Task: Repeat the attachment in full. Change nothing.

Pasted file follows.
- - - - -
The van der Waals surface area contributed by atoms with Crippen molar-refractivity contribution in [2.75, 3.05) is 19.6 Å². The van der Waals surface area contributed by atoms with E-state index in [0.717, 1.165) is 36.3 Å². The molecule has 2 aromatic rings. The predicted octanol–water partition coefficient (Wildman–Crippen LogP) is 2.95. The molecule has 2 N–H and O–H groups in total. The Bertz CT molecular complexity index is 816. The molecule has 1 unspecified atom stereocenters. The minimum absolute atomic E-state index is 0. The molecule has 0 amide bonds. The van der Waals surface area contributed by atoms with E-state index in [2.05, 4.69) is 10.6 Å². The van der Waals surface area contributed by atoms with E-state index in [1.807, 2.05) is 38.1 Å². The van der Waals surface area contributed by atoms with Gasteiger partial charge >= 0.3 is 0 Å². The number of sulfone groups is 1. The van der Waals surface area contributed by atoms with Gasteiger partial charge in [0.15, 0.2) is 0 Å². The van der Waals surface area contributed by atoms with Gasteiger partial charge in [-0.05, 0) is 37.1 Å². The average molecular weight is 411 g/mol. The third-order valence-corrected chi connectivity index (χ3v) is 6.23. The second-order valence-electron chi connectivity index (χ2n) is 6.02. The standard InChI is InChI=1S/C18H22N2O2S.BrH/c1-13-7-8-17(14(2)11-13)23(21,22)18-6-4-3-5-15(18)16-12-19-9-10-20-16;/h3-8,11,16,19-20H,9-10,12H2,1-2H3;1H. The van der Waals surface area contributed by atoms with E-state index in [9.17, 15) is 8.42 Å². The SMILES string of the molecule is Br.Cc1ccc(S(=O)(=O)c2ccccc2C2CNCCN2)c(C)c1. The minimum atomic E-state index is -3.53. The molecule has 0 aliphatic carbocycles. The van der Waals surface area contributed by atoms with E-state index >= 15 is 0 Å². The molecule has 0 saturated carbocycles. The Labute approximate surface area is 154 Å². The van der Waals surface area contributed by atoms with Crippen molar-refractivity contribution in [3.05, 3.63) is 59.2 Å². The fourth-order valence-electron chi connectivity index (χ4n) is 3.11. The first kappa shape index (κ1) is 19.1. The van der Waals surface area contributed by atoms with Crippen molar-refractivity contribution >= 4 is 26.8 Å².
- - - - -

The van der Waals surface area contributed by atoms with Crippen molar-refractivity contribution in [2.75, 3.05) is 19.6 Å². The van der Waals surface area contributed by atoms with E-state index in [0.717, 1.165) is 36.3 Å². The molecule has 2 aromatic rings. The predicted octanol–water partition coefficient (Wildman–Crippen LogP) is 2.95. The molecule has 2 N–H and O–H groups in total. The Bertz CT molecular complexity index is 816. The molecule has 1 unspecified atom stereocenters. The minimum absolute atomic E-state index is 0. The molecule has 0 amide bonds. The van der Waals surface area contributed by atoms with E-state index in [2.05, 4.69) is 10.6 Å². The van der Waals surface area contributed by atoms with E-state index in [1.807, 2.05) is 38.1 Å². The van der Waals surface area contributed by atoms with Gasteiger partial charge >= 0.3 is 0 Å². The number of sulfone groups is 1. The van der Waals surface area contributed by atoms with Gasteiger partial charge in [0.15, 0.2) is 0 Å². The van der Waals surface area contributed by atoms with Gasteiger partial charge in [-0.05, 0) is 37.1 Å². The average molecular weight is 411 g/mol. The third-order valence-corrected chi connectivity index (χ3v) is 6.23. The second-order valence-electron chi connectivity index (χ2n) is 6.02. The standard InChI is InChI=1S/C18H22N2O2S.BrH/c1-13-7-8-17(14(2)11-13)23(21,22)18-6-4-3-5-15(18)16-12-19-9-10-20-16;/h3-8,11,16,19-20H,9-10,12H2,1-2H3;1H. The van der Waals surface area contributed by atoms with E-state index in [9.17, 15) is 8.42 Å². The SMILES string of the molecule is Br.Cc1ccc(S(=O)(=O)c2ccccc2C2CNCCN2)c(C)c1. The minimum atomic E-state index is -3.53. The molecule has 0 aliphatic carbocycles. The van der Waals surface area contributed by atoms with E-state index >= 15 is 0 Å². The molecule has 0 saturated carbocycles. The Labute approximate surface area is 154 Å². The van der Waals surface area contributed by atoms with Crippen molar-refractivity contribution in [3.05, 3.63) is 59.2 Å². The fourth-order valence-electron chi connectivity index (χ4n) is 3.11. The first kappa shape index (κ1) is 19.1. The van der Waals surface area contributed by atoms with Crippen molar-refractivity contribution >= 4 is 26.8 Å².